In the first of a new panel discussion, we ask our experts their views on how telematics have shaped and driven change within the fleet management profession, and why reluctance to use fleet technology still exists within some organisations
Renault has demonstrated dynamic wireless electric vehicle charging (DEVC), which allows vehicles to charge while driving without the need to be plugged in.
The car manufacturer teamed up with Qualcomm Technologies and Vedecom in designing a DEVC system capable of charging an electric vehicle dynamically with a charge of up to 20 kilowatts at speeds up to, and in excess of, 62 miles per hour.
The DEVC system has been designed to support real-world implementation of dynamic charging. The two Renault Kangoo Z.E. vehicles can pick up charge in both directions along the track.
The dynamic charging demonstrations took place at the 100-metre test track, built by Vedecom at Satory, Versailles, near Paris, as part of the FABRIC project - which stands for Feasibility analysis and development of on-road chargIng solutions for future electric vehicles.
The FABRIC concept is a €9 million project (£7 million GBP), partly funded by the European Union, addressing the technological feasibility, economic viability, and socio-environmental sustainability of wireless DEVC.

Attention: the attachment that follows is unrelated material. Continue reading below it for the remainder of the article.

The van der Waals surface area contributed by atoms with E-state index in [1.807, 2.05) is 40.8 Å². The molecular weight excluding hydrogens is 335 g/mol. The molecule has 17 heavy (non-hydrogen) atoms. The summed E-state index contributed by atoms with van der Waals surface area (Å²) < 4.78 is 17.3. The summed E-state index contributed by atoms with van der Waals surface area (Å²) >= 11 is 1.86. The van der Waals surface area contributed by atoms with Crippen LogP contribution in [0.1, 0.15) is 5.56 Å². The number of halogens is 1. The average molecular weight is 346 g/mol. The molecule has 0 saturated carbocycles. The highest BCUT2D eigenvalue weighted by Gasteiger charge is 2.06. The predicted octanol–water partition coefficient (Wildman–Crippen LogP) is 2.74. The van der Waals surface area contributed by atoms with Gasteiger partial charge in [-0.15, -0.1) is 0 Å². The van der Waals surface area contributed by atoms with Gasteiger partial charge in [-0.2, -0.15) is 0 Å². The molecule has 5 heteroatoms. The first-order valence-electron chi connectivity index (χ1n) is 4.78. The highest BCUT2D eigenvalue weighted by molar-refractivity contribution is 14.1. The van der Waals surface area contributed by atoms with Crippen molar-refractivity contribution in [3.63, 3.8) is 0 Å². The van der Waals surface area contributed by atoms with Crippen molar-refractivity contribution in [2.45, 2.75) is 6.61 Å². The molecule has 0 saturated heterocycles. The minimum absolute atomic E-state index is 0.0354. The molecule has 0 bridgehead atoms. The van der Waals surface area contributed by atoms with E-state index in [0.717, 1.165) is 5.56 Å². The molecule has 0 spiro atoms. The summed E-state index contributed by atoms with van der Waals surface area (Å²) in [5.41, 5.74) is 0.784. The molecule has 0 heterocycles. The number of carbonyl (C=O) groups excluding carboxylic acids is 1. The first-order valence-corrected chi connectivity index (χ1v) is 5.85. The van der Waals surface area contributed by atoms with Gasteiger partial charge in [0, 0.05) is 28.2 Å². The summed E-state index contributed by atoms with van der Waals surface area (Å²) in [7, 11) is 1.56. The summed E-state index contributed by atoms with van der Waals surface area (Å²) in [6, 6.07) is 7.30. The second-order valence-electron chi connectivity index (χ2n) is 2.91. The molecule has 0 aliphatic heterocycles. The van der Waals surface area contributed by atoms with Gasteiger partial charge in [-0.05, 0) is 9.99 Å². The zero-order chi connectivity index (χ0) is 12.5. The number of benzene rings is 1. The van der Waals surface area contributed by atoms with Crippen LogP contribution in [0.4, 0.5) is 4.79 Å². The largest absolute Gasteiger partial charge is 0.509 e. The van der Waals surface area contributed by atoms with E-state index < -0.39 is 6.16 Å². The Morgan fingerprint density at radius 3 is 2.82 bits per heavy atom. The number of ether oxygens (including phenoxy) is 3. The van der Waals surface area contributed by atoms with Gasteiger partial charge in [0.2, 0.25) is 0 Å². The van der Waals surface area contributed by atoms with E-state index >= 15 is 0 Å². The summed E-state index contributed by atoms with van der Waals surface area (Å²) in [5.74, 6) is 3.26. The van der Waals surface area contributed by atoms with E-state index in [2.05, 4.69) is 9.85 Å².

The DEVC system will shortly be handed over to Vedecom to perform tests for FABRIC. The tests will evaluate the operation and efficiency of energy transfer to the vehicles for a wide range of practical scenarios including vehicle identification and authorisation on entering track, power level agreement between track and vehicle, speed and alignment of vehicle along the track.
Steve Pazol, vice president and general manager for wireless charging at Qualcomm Incorporated, commented: “I am immensely proud of what we have achieved. The combination of a global team of expert engineers and Qualcomm Halo technology, which covers all aspects of WEVC systems, irrespective of the magnetics used, has enabled us to really push the boundaries of the possible and outline our vision for future urban mobility.”